Hindenburg 10/3/22

History with Richard Bleil

Some years ago, Titanic became a huge cinematic event.  There are those who have no idea that it was based on an actual disaster, one that I always paired, in my mind, with the Hindenburg.  The (real) titanic sunk on April 15, 1912, some five years before the US entered the first war to end all wars.  Less than thirty years later, in 1941, the US entered the second war to end all wars. 

Between the two, in 1936, the Hindenburg launched.  She was fitted with the highly flammable gas hydrogen as the lifting gas.  In 1936, Helium was known, but helium is only available through radioactive decay.  It cannot be generated like hydrogen, so it must be collected from natural sources.  Although radioactive decay occurs globally, the other key component is that the helium must be generated in a location that can trap it, such as a cave with a dome shape. 

In 1936, there were two major sources of helium.  Russia was one such nation, and the US was the other.  As it turns out, the Hindenburg was Nazi propaganda.  If you can find one of the rare photos of the Hindenburg before the disaster, you might see the swastika on the tail fin.  The US was not at war with Germany yet (the US entered the war in 1941) but stood opposed to the fascist regime of the Nazi government, as did Russia.  As such, neither government would sell Germany the helium it needed, forcing Germany to turn to hydrogen. 

The precautions aboard the Hindenburg were designed to prevent sparks and flames.  Of course, smoking was completely forbidden, and I’m sure that, even though it was the luxury travel vehicle of the time, the kitchen surely didn’t use open flames.  The walkways between the hydrogen ballasts were metal, forcing the Hindenburg staff to wear rubber covers over they shoes to ensure no sparks occurred. 

Finally, the US agreed to sell Germany the helium required to refit the Hindenburg.  The fateful flight from Germany to the US had passengers and was for the express purpose of refitting the gas.  To this day, the exact cause of the explosion and fire is a mystery, but the prevailing theory is static electricity.

The skin of the Hindenburg was coated with aluminum.  Although the Hindenburg was no speed demon, the trip across the Atlantic was very long.  As such, it’s believed that the friction of air with the Hindenburg built up a static electricity charge on the aluminum skin, which it held because, being airborne, there was no way for the charge to be released.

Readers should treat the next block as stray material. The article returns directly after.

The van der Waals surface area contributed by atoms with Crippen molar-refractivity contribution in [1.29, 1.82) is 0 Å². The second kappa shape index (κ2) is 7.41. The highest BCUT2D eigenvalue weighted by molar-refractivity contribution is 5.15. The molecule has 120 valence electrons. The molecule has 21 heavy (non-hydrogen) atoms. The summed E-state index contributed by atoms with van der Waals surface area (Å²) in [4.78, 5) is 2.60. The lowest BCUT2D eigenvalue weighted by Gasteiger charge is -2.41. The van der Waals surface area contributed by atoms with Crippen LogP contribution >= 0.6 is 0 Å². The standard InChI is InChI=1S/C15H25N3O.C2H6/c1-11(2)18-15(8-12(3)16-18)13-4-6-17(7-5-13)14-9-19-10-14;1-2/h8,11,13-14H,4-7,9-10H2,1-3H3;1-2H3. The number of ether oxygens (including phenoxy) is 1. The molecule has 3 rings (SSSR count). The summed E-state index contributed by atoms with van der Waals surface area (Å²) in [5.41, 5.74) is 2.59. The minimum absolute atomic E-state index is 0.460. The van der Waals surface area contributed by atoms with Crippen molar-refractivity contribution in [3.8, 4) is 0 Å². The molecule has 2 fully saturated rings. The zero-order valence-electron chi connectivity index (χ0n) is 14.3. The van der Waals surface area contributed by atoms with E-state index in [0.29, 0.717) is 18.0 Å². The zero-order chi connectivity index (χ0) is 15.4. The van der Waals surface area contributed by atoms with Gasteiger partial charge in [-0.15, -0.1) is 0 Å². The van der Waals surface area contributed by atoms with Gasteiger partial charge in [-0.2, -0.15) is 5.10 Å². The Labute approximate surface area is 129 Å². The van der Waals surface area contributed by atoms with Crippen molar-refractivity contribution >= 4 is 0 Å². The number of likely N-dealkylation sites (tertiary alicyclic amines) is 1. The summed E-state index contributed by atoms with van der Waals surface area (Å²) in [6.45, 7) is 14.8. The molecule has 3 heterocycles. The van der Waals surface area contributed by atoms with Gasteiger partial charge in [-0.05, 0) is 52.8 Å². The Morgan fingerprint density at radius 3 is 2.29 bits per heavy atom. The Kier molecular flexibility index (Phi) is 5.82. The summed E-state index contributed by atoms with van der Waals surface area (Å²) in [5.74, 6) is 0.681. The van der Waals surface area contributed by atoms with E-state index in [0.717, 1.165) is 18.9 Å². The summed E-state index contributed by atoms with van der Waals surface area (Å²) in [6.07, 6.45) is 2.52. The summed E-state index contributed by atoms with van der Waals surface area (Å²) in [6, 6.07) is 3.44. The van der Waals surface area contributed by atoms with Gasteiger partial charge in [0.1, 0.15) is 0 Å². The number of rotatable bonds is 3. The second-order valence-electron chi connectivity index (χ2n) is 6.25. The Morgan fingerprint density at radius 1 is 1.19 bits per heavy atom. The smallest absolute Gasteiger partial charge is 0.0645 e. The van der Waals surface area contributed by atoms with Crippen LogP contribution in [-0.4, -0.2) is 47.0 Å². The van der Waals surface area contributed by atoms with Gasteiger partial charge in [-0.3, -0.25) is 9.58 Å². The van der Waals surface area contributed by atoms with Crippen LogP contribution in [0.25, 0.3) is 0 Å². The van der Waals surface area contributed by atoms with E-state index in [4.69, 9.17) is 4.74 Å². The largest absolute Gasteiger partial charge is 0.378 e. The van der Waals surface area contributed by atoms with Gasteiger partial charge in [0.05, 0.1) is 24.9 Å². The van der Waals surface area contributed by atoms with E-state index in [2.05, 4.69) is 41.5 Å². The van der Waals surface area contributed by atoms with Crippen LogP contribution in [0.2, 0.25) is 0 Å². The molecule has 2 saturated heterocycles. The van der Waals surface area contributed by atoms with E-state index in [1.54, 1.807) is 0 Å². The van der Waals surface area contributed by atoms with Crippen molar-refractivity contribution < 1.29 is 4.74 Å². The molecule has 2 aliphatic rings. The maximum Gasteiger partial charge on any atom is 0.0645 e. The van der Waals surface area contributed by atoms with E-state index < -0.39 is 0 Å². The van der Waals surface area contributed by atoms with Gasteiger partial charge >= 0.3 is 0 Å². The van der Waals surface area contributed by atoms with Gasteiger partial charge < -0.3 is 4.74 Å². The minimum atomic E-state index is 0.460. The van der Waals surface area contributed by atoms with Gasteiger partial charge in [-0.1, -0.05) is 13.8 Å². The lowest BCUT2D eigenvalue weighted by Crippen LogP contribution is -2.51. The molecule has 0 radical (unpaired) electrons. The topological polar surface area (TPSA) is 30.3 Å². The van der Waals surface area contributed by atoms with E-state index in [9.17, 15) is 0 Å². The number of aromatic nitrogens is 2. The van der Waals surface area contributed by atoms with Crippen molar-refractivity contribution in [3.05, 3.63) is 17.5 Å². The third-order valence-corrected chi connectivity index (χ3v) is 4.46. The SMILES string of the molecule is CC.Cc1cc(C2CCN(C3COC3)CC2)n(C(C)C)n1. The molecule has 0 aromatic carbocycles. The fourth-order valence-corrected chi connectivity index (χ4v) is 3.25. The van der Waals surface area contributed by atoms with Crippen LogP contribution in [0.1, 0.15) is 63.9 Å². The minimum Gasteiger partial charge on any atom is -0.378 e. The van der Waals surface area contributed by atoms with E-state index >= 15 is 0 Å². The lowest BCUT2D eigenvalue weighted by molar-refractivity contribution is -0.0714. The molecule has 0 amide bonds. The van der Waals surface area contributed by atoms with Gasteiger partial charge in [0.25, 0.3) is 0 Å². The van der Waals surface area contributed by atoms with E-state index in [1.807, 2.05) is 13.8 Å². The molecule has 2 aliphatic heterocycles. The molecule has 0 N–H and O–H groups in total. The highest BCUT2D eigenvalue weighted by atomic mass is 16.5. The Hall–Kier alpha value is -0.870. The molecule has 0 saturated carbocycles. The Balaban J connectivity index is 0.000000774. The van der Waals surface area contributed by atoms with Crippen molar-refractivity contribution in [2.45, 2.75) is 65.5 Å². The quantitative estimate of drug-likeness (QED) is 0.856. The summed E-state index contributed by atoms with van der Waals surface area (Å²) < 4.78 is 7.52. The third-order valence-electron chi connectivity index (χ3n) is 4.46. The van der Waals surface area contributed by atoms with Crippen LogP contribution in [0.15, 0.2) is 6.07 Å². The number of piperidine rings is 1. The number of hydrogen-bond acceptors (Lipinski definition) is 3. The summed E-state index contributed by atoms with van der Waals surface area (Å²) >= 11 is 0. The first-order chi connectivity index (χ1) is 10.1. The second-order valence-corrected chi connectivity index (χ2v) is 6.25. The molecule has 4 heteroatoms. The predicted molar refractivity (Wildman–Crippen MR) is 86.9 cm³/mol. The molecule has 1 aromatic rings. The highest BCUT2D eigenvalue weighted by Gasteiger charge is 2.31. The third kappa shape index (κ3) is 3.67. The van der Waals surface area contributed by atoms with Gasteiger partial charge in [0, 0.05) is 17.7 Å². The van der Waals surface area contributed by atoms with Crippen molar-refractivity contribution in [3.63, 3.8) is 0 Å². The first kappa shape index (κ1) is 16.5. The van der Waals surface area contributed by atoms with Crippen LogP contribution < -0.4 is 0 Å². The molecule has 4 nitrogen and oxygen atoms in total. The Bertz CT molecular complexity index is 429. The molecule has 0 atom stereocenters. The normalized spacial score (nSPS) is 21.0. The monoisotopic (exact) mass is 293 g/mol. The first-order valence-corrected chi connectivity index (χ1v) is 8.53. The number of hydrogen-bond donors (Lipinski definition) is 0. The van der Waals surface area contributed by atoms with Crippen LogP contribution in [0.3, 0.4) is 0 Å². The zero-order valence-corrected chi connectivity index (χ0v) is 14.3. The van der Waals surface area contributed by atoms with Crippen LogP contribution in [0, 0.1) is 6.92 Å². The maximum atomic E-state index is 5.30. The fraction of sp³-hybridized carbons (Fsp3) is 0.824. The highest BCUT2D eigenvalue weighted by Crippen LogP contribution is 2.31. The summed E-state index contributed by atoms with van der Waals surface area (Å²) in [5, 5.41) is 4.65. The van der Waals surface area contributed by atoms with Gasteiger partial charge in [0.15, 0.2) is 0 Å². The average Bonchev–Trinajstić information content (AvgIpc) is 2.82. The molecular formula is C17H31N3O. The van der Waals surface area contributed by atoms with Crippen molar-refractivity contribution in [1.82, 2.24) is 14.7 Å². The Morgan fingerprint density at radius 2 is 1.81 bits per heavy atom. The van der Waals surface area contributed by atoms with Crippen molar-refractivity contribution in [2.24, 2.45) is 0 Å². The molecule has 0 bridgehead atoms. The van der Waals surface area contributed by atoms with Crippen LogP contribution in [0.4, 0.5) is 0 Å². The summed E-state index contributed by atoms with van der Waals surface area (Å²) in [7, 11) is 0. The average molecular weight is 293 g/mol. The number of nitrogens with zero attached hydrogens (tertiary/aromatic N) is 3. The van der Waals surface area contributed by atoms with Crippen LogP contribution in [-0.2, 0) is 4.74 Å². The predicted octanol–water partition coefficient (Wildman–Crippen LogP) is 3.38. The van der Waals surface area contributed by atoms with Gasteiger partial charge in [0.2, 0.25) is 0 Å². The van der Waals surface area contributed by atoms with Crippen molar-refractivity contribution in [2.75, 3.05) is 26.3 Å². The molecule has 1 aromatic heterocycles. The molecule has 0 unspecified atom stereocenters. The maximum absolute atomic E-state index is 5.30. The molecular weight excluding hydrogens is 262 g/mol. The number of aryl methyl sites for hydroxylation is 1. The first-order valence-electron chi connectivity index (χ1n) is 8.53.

Arriving in Chicago, the mooring lines were dropped, and the altitude was reduced.  The moment the mooring line touched the ground, it’s been hypothesized, the static electricity discharged to ground, causing the fateful spark that ignited the hydrogen.  That day, there was an electrical storm in the distance, and they landed near a power line, all being the prevailing hypotheses at one point or another, along with human error causing a spark aboard, and even sabotage by the US government. 

There were no explosions, something that surprises me.  The lack of explosions is a tribute to how well the hydrogen ballasts must have been constructed, because if they had a significant oxygen content at all, the hydrogen would have exploded rather than burn.  A news team was on site at the time as it was quite an auspicious occasion to have the premiere luxury airship, and its compliment of very wealthy clients, visiting the US.  This is how we now have the amazing photos of the tragedy, and video as well.  The news reporter uttered that now-famous expression, “the humanity…the humanity” as she fell from the sky in flames.  That day, thirty-five people died in the fiery hell, and sixty-two survived, including the captain of the ship, badly burned, but among the survivors.  Many of the survivors tried sliding down the mooring lines to escape the flames, all of which can be seen in the news coverage. 

When the Titanic movie was released, I was certain it would be (quickly) followed with the Hindenburg.  I suppose it’s the Nazi connection that prevented it.  As a related but strange aside, about twenty years ago there was a lot of discussion among chemists regarding the helium shortage.  See, since helium cannot be generated, the supply of helium is limited.  Because of its popularity among consumers, it was estimated that, by today, it would be gone.  Fortunately, new sources have since been discovered, and the party balloons are safe.  By the way, helium is so small that it fits between the molecules of rubber, which is why rubber helium balloons deflate so quickly.  Don’t waste your money on special clips for where the balloons are tied, because the helium is not leaking from there.  It is also why the silvery looking balloons last longer, because the helium cannot fit between those molecules.  The shininess is because electrons are on the surface of the balloon, kind of (if I can oversimplify here) “plugging up” those holes.  And it just occurred to me; I guess that’s the reason for the aluminum coating they used on the Hindenburg.


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